Back in the Stone Age—when record companies actually expected to sell millions of albums—they used to make it difficult for fans to buy just a piddling single.
They’d refuse to release the song everyone heard and loved from the radio so they could force fans to shell out for the entire CD.
The age of iTunes killed that scheme once and for all. But never have the consequences of the change been more obvious than now.
Several of the hottest songs in the country—the types that at one time might have piqued the interest of listeners to dive into an artist’s full work—have sold so resoundingly as ringtones and digital downloads, that CD sales for those acts have suffered irrefutably.
Hits by MIMS, Huey, and the Shop Boyz have dominated the late-spring/early-summer pop scene. According to Nielsen/RingScan, MIMS inspired more than 2 million ringtone purchases of his cut “This Is Why I’m Hot.” By Nielsen/SoundScan’s measure, the song earned no fewer than 1.4 million digital downloads. Yet, after 16 long weeks on the market, MIMS’ full CD, “Music Is My Savior,” has sold only 257,637 copies, around one-10th of his ringtone figure.
A similar scenario dogs Huey. His “Pop, Lock and Drop” ditty made 1.2 million phones vibrate. Likewise, the song has been downloaded over 809,000 times. But the full album, “Notebook Paper,” has dropped to No. 89 in just three weeks on Billboard’s Top 200 chart. It has barely moved 50,000 copies so far.
The Shop Boyz have likewise ruled the ringtone list, with 1.1 million jingles banked. Add nearly 1 million downloads to that tally for the song “Party Like a Rock Star.” But the Boyz’ CD, “Rockstar Mentality,” vanished from Billboard’s top 25 in just three weeks with sales plummeting between 30 percent and 40 percent per week.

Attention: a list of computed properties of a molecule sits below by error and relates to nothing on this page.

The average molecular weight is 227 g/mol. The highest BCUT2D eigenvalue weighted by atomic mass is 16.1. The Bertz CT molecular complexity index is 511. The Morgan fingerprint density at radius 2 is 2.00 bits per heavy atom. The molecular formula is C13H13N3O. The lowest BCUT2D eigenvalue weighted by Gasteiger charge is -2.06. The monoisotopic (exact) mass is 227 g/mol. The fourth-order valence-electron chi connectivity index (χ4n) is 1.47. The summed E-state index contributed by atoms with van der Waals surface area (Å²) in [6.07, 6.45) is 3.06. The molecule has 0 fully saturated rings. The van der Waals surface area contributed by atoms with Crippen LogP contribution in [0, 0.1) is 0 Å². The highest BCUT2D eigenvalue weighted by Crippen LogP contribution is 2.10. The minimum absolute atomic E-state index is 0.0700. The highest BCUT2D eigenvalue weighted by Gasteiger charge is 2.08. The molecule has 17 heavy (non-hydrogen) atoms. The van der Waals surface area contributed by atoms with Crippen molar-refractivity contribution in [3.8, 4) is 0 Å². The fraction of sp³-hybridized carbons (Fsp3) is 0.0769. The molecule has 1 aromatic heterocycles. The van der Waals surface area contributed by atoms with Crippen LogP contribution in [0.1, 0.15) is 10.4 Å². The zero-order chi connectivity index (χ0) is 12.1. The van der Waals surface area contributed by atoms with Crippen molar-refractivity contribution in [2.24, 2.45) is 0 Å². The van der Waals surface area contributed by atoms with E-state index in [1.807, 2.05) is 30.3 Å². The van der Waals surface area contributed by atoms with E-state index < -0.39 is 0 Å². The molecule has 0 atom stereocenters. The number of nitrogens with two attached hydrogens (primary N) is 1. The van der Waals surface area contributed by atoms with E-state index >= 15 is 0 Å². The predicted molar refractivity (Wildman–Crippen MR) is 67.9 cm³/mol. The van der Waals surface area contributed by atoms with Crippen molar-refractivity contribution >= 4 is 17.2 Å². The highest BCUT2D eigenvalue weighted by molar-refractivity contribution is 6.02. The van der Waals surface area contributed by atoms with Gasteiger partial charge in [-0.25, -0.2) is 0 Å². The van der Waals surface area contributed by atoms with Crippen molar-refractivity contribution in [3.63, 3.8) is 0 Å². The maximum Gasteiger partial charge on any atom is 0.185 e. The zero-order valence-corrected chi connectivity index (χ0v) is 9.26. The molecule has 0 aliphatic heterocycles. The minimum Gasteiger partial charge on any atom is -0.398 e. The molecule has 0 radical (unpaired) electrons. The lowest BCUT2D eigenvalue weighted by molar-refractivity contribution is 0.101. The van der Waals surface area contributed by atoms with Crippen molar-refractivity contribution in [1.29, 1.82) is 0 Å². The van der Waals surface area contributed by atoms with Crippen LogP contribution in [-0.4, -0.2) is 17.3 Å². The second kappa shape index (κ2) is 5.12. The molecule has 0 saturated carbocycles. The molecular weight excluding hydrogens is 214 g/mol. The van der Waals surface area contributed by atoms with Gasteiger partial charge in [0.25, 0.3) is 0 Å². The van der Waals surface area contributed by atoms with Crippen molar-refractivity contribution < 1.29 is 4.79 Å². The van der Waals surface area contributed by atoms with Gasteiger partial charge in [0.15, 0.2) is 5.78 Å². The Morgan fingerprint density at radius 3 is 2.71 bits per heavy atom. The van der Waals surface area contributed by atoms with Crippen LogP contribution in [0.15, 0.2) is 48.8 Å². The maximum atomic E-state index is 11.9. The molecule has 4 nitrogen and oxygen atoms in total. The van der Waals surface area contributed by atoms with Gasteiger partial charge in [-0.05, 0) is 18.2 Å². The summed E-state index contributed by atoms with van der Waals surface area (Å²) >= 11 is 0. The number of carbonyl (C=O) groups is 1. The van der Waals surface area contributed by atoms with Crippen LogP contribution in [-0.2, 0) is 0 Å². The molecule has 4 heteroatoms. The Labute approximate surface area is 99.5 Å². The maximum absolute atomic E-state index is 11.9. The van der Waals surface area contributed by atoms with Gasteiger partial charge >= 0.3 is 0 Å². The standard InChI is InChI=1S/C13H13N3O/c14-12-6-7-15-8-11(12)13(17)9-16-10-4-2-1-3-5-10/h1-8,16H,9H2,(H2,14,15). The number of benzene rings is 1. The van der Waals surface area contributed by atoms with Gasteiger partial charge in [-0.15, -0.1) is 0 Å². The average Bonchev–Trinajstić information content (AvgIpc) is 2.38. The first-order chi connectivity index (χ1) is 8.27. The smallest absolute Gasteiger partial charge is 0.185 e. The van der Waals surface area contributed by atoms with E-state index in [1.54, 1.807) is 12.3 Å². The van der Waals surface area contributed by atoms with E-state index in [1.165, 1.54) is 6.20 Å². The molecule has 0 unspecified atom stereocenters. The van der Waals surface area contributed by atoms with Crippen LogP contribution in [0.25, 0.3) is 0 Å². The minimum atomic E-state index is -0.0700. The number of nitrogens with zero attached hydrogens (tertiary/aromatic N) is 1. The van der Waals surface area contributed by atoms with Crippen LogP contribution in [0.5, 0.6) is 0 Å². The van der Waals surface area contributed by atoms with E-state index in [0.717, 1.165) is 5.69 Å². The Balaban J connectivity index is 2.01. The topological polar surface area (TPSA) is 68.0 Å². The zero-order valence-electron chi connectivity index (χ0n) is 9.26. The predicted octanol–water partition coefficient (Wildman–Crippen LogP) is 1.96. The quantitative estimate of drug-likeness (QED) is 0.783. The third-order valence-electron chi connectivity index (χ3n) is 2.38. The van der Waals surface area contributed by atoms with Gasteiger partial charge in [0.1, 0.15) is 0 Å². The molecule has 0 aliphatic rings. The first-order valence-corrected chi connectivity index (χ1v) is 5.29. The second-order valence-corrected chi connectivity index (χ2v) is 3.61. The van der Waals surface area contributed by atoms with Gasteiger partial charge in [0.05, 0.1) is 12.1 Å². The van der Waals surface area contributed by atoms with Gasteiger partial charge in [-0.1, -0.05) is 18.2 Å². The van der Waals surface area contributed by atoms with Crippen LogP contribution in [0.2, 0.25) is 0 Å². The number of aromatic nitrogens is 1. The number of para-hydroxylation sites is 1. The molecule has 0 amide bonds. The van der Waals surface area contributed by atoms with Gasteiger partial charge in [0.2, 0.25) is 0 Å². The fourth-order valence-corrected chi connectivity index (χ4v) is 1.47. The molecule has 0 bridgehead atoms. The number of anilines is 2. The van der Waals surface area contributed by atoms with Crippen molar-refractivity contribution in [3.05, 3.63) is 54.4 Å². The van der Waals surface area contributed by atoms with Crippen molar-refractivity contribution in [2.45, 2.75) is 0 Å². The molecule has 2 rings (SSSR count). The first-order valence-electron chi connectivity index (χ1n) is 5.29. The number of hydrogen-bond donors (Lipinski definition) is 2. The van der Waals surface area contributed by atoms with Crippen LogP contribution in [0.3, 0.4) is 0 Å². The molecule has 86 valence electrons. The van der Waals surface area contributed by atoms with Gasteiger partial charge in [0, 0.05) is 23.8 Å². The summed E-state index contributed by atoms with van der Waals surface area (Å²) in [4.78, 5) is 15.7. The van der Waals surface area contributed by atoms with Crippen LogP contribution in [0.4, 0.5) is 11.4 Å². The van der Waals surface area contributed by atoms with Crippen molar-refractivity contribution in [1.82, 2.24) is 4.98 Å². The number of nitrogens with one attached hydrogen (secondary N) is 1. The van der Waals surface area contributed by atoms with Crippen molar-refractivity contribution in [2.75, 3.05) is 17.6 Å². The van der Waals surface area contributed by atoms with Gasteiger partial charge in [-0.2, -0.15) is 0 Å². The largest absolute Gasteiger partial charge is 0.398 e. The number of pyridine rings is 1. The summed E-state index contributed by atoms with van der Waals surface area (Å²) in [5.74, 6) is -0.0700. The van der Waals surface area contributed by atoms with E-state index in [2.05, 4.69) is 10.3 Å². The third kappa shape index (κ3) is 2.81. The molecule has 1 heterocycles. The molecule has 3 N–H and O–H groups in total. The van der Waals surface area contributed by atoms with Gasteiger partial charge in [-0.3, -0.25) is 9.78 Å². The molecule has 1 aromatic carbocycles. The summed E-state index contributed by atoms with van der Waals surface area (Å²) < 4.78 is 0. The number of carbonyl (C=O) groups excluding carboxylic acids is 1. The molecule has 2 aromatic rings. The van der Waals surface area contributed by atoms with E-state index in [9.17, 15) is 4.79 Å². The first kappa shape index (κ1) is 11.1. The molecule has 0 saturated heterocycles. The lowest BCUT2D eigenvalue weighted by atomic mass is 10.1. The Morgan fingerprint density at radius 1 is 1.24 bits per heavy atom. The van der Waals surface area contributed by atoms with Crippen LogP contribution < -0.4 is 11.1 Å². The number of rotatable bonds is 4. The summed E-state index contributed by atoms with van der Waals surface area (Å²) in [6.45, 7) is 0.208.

Some would argue that these particular artists got what they deserve. They’re all novelty acts who, at any time, should have an expected shelf life shorter than Kajagoogoo’s.
Yet these are the kinds of acts getting a major push from record companies these days. Which only encourages more such fluff in the future. The current record company mentality goes something like this: “Since hardly anyone is selling full albums anyway, let’s just try to make money any way we can, as fast as we can, then move on to the next fly-by-night `star.’ Artist development be damned.”
While such attitudes have a long history in the music biz, the current panic over CD sales has made it significantly worse. As a result, the artists they push keep getting less talented.
Then again, not all ringtone champs have seen their CD sales cannibalized. The hard rock band Buckcherry inspired 1.1 million fans to purchase the ringtone to their charming song “Crazy Bitch.” Some 740,000 downloaded the ditty. At the same time, Buckcheery’s CD, “15,” has sold nearly the same number: 779,437.
That’s nice for them. But to sell that number of albums in the current depressed climate, it took no fewer than 66 weeks. Amid today’s jittery, “action-now” record companies, how many will wait that long for a payoff in the future?